Carbon-conscious data centre managers should examine hydrogen fuel cells as an alternative to diesel backup, says Thomas Melczer
It is fair to say that it is still early days for the hydrogen fuel cell concept, as a solution for providing an alternative and clean power source.
But according to the boss of a German fuel cell developer, the hydrogen fuel cell is starting to make its presence felt, and should gain greater market impact within the next two to three years.
And now is the time that data centre owners and operators should be examining the technology to see how it can play a vital role in reducing their carbon emissions. Google for example is reportedly testing the tiny fuel cell boxes, dubbed the Bloom box, from Bloom Energy.
Over on this side of the Atlantic, fuel cells have a somewhat limited presence in data centres, but this could be about to change.
According to Thomas Melczer, CEO at Proton Power Systems, the fuel cell has traditionally gained a lot of traction in both the commercial vehicle sector and the maritime industry. For commercial vehicles Proton supplies hydrogen fuel cells for city buses and fork lift trucks, whereas as in the maritime sector, fuel cells are now been utilised for ships and boats as a power source while they are in harbour.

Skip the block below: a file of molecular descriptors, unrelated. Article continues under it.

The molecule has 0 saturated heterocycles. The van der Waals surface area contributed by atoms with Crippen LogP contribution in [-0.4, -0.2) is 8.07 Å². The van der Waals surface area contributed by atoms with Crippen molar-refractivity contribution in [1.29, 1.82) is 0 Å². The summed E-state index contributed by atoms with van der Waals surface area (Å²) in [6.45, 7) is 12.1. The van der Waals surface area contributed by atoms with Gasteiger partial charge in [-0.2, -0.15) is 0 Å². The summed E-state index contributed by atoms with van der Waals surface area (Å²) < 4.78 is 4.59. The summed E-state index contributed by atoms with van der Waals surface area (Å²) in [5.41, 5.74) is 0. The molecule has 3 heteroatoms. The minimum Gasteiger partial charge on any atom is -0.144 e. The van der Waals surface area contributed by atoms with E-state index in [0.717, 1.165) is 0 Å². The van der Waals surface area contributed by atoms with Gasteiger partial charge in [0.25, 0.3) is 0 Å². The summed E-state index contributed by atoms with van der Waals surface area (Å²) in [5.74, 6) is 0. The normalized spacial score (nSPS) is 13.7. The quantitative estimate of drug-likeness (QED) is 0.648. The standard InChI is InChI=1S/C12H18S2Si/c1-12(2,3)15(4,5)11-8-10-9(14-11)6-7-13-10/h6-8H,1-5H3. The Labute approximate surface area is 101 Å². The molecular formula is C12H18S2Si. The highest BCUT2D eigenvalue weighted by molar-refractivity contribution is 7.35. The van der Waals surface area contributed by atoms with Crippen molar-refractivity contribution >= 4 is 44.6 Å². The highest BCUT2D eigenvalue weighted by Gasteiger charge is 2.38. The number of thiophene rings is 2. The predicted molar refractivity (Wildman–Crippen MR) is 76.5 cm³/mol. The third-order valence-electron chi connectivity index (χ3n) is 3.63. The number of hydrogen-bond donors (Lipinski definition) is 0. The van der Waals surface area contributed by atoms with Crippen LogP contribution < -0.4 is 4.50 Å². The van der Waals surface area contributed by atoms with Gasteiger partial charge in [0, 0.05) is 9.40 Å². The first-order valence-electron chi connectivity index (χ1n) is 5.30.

Fuel cell systems are considered to be an much cleaner and attractive option for the generation of electrical energy in the near future. The advantage is that they can be used to reduce the consumption of fossil fuels and thereby cut CO2 emissions dramatically. The downside at the moment is cost, but this should come down as uptake increases.
“We have been in business since 1996 but we are a small specialist company with around 50 people that started out providing fuel cells for the automotive sector,” explained Proton Power’s Melczer. “We are focused on providing a product platform with a multi purpose system, so our fuel cells can be used to provide power for HGV vehicles, or auxiliary power supply for ships. But we now also offer 50 kilowatt systems for data centres that can be run in parallel, depending on the data centre power requirements.”
“We try not lose track of our of our industrial past. We try to focus ourselves on suitable alternative uses of fuel cells, but we don’t want to be too focused on one application,” said Melczer. “We work closely with our industrial partners in the light and heavy duty vehicle market; the backup power market, and the ship designer sector.”
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